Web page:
TEACHERS in the Highlands have been kicked, punched, spat at and attacked with scissors – by their own pupils.
Children as young as six are among the worst offenders in the rising tide of violence in classrooms across the north.
A report published yesterday revealed a shocking increase in the number of physical and verbal acts of aggression against local authority staff over the past year.
Last night, the union representing 80% of teachers in the region called for better protection for its members.
The report shows there were 523 physical and verbal attacks on Highland Council staff between April1 last year and March 31 this year. That is an increase of 68% on the 311 incidents reported in the previous year – and 61% of the victims worked for the education, culture and sport department.
The figures appear in the annual health-and-safety report for 2012-13, which will be presented to members of the local authority’s finance, housing and resources committee on Wednesday.
Andrew Stewart, Highland secretary of the Educational Institute of Scotland, said yesterday: “We have an increasing number of complaints from teachers, either individually or as a staff, dealing with acts of violence, which can be verbal or physical.
“And we’re not talking about badly behaved 14, 15 and 16 year-olds. We’re talking about six, seven and eight year-old children.
“Most, but not all, of the incidents are happening in the primary sector.”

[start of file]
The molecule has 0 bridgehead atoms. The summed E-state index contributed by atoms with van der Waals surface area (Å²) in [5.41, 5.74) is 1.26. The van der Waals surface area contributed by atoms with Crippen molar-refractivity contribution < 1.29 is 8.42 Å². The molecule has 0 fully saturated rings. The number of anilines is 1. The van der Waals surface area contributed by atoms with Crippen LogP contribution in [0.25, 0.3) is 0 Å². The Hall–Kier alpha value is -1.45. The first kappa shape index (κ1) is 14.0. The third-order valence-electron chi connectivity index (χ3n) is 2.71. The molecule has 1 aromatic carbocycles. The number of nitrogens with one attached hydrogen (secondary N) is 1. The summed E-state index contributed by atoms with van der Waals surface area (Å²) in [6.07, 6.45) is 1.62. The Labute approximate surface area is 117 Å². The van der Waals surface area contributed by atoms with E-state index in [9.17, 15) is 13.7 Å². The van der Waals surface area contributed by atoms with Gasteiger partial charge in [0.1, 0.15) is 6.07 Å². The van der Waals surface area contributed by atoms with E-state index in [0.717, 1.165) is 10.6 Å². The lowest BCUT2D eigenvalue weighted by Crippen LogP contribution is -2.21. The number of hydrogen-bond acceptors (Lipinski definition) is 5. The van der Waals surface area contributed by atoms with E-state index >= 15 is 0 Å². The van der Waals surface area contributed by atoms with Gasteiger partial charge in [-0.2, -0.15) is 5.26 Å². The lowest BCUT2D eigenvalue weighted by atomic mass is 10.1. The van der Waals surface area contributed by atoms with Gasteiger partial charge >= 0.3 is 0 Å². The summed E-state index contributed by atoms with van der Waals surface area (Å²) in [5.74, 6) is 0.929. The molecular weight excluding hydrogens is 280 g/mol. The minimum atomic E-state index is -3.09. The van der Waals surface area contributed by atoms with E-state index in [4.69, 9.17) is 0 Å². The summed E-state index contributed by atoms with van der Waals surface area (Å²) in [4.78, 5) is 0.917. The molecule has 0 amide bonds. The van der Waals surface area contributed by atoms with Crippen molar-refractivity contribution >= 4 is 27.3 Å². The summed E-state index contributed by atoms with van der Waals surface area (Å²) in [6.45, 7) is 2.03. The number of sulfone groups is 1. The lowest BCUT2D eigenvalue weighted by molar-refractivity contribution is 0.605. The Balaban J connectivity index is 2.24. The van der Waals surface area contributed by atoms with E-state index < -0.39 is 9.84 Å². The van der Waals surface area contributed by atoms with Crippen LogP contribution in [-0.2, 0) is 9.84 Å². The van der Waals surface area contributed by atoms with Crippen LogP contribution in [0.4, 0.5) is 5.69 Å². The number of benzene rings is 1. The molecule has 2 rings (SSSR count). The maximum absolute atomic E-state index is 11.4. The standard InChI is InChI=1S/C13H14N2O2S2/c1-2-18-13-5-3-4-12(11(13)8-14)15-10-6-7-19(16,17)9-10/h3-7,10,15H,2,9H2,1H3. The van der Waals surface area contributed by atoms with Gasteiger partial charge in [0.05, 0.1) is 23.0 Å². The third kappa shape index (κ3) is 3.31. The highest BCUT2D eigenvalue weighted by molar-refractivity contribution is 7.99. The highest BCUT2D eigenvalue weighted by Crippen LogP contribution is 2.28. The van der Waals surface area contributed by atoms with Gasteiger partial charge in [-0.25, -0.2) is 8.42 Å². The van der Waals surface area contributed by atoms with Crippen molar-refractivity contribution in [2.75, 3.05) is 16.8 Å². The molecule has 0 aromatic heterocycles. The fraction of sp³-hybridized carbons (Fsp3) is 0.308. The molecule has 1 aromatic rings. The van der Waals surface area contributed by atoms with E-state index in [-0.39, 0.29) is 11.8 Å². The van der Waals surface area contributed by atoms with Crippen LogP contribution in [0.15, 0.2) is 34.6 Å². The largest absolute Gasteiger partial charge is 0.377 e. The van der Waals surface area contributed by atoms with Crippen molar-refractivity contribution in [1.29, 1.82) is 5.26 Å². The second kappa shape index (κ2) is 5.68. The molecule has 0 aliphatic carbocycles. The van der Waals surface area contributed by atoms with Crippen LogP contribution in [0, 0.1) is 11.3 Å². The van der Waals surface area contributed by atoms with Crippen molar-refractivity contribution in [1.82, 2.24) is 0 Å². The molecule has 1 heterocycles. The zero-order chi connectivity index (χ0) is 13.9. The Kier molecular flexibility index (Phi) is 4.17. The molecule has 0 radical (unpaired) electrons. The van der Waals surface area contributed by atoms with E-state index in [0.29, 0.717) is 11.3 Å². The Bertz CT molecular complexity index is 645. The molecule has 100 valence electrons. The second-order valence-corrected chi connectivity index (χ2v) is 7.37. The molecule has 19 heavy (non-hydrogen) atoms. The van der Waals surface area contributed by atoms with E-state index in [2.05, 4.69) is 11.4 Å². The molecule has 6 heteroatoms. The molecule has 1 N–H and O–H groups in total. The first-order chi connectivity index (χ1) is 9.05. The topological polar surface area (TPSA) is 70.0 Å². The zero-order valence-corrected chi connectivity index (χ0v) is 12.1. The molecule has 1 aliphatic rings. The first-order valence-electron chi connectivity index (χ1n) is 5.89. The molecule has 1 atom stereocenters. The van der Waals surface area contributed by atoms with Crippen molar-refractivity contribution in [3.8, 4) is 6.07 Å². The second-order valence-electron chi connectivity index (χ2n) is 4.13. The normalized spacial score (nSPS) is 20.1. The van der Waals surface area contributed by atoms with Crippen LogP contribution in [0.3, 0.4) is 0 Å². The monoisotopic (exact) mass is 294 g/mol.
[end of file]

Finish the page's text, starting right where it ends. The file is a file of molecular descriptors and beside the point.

Mr Stewart said the union had received complaints about incidents involving kicking, punching, spitting and even a scissors attack.
He said: “We advise members to report all incidents. We also want to see the council taking action to prevent further incidents by providing children with a history of these attacks with more support, such as more classroom assistants or auxiliaries.
“If these children cannot be stopped, then maybe they should be educated elsewhere.”
Finance, housing and resources committee chairman Dave Fallows described the rise in reported incidents as “very worrying”. He said: “Staff should not be subjected to this sort of behaviour and we should have zero tolerance to it.”
And councillor Alasdair Christie, chairman of the council’s adult and children’s services committee, said he would be examining the statistics to see if the rise reflected more incidents – or better reporting.
He said: “We are obviously concerned about the safety and wellbeing of all our employees, whichever department they work for, and we are doing everything we can to get these statistics down.”
Highlands and Islands MSP Mary Scanlon said: “This is a very worrying trend of violence against educational staff. No one should be faced with violence and aggression when they go to work.”
She added that she did not want to see a police presence in any schools.
“I would not want to recommend expulsion, but I think parents have to take responsibility for the children’s behaviour and work very closely with the schools in order to protect staff in carrying out their duties,” the MSP said.
The report by the council’s assistant chief executive, Michelle Morris, says the education, culture and sport department is working on a number of initiatives to address violence and aggression in schools, including specialist risk assessments, training and awareness-raising.
But she believes the increase is due mainly to better reporting of accidents.
Ms Morris says: “It is thought that the increase in reported incidents of violence and aggression is due to the promotion of a new policy and guidance on managing violence at work, which included a dedicated incident-reporting phone number.”
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